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Cambodia Town made official

Cambodia Town made official

Chhang Song delivers a speech at the official unveiling of the Cambodia Town sign in Long Beach, California. Photo by: MICHAEL BURR

Despite being 72 years old and living with the effects of a stroke, Chhang Song, a former Cambodian Information Minister, wasn’t a minute late in arriving to salute the recently installed Cambodia Town sign in Long Beach, California.

Wheelchair-bound, he gave a moving speech at the official unveiling of the sign on July 16, saying he was very proud and excited to be able to observe the historic event. The signs, which are visible along several streets and highways in Long Beach, are a visual representation of the resiliency and determination of the millions of Khmer currently living outside their home country.

“I wanted to say ‘thank you, Long Beach’. I wanted to embrace and thank the young men and women who made the birth of Cambodia Town possible in America,” Chhang Song says.

Having served the Cambodian government between 1970 and1975, Chhang Song was fortunate enough to have left the Kingdom bound for the United States, Virginia specifically, before the Khmer Rouge took hold of the capital in 1975. Obviously, millions of others weren’t so lucky. If being captured, murdered or put to work wasn’t one’s fate, fleeing the capital for refugee camps located near the border of Thailand was another.

Come 1978, thousands of those displaced fled to the US in search of some form of safety, security and the possibility of a better life, and Chhang Song was part of the effort to have these people rescued.

“We succeeded in having the Dole-Solarz Amendment passed by both houses of the US Congress in 1978,” says Chhang Song, who later moved to Long Beach to assist with the refugee resettlement. “By virtue of the Dole-Solarz Amendment, a total of 150,000 Cambodians who fled Pol Pot and lived in border camps in Thailand were processed for admission into the US.”

Chhang Song says the areas in which these Cambodians resettled were initially horribly depressed, though the community worked together to clear rubbish, organise self-help services and establish non-profit agencies and law offices. A new way of life was slowly becoming a possibility.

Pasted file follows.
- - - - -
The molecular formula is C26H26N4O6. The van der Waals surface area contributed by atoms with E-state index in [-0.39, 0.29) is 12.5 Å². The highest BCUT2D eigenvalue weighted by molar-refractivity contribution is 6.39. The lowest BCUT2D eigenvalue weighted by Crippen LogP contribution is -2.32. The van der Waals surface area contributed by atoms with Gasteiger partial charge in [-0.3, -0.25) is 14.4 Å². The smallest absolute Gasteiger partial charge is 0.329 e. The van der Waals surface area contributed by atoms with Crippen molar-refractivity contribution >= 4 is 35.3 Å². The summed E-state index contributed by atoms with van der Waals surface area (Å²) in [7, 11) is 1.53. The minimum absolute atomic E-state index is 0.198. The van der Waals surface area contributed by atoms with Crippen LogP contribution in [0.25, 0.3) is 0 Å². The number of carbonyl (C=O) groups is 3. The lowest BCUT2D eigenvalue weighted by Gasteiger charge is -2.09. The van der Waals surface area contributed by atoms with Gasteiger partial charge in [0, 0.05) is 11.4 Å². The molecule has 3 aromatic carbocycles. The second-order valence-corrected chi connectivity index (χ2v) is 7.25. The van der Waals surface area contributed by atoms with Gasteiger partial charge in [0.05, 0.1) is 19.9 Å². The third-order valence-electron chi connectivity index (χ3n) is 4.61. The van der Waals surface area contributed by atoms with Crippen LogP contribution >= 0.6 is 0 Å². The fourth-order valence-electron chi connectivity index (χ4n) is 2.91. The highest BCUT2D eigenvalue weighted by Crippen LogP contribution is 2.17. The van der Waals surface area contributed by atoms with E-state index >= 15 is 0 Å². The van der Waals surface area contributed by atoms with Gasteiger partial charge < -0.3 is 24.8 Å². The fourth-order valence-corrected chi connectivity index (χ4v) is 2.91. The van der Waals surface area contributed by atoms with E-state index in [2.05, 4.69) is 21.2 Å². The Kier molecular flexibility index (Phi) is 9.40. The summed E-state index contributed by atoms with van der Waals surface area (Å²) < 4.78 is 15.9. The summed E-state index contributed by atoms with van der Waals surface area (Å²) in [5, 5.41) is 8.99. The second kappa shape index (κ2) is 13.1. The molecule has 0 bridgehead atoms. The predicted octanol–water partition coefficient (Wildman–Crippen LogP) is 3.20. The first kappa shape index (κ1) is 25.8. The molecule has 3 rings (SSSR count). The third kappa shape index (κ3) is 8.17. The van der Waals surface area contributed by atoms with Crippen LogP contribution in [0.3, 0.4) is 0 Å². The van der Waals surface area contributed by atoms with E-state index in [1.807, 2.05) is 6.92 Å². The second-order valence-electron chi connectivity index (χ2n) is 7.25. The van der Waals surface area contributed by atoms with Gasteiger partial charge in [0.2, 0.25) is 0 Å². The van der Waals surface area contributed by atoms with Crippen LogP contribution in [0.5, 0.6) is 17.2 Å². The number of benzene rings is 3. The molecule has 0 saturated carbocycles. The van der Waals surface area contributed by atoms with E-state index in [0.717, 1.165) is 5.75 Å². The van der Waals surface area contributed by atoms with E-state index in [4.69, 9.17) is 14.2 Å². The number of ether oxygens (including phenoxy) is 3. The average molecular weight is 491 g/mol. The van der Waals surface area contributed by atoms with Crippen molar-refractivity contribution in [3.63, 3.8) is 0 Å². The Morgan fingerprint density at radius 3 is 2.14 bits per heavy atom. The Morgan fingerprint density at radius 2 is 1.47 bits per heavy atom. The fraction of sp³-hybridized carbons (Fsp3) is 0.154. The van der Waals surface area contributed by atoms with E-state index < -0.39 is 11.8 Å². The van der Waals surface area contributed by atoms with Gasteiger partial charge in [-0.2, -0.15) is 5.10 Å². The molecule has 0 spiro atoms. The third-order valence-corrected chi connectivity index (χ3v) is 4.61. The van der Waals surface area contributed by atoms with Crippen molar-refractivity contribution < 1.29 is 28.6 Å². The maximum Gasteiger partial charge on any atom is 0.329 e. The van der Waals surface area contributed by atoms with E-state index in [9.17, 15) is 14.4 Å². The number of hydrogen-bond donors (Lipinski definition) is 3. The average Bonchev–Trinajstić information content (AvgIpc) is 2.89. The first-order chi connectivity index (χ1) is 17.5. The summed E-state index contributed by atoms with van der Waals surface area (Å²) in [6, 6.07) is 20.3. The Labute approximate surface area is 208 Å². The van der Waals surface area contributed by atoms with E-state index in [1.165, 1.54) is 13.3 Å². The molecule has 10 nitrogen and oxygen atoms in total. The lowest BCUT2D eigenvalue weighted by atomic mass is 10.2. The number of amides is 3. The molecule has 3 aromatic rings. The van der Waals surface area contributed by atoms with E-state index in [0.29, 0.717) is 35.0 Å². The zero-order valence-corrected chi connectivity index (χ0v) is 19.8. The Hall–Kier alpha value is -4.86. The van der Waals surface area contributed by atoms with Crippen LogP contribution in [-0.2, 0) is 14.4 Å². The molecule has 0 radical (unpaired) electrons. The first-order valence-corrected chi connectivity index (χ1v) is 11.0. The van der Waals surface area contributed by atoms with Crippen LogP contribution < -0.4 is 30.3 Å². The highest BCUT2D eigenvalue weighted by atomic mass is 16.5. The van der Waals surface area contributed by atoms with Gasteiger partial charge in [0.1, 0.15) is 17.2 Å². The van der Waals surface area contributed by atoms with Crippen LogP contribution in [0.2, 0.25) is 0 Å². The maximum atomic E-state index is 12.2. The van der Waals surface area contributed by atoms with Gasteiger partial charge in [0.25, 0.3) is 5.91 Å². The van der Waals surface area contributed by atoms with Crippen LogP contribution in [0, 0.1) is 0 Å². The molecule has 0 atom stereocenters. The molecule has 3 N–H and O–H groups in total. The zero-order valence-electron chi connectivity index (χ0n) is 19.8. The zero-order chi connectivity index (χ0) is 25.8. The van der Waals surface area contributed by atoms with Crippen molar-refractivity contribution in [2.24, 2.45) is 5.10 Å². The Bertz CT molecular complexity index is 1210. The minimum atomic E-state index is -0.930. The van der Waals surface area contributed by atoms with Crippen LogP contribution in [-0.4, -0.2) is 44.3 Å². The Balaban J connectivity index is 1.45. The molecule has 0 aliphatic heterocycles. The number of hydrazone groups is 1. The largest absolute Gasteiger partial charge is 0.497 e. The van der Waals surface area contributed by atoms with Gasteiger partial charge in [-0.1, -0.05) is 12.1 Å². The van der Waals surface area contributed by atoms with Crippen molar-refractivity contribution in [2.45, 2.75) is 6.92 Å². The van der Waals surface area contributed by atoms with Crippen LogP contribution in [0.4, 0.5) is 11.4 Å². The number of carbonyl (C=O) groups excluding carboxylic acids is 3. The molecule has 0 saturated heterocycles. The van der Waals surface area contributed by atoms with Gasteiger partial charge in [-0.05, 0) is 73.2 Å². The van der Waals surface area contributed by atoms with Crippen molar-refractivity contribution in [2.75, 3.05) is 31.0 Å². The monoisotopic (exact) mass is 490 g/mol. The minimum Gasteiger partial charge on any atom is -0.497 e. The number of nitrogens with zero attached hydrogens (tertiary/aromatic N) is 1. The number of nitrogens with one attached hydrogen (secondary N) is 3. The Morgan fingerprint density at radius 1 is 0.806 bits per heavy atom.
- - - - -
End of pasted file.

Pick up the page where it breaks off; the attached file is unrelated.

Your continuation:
More and more Cambodian-run businesses popped up around the neighbourhood, including doughnut shops, car repairers, jewellery stores, restaurants, beauty salons, pharmaceutical clinics, fabric shops and supermarkets. Khmer culture also began to thrive with the construction of Buddhist temples, Khmer language centres and library programmes which focused on the Kingdom’s rich history.

Sithea San, a survivor of the Cambodian genocide who narrowly escaped the atrocities of the Pol Pot regime by crossing the landmine-riddled border into Thailand to settle in a United Nations refugee camp immigrated to Long Beach with her family in 1981. Upon arrival she spoke no English, yet went on to become fluent and graduate from high school in 1986. She then went on to tertiary study – a time which would change her own, and many others’ lives.

While studying for her bachelor of science in business management at California State University, Sithea San helped organise the first Cambodian Cultural Show through the college’s Cambodian Student Society. It was due to this event she says she developed a burning desire to continue to promote the development of a Khmer community in California.

“From these beginnings, my commitment to preserve and share my cultural traditions became the driving force for my work within and on behalf of the community,” she says.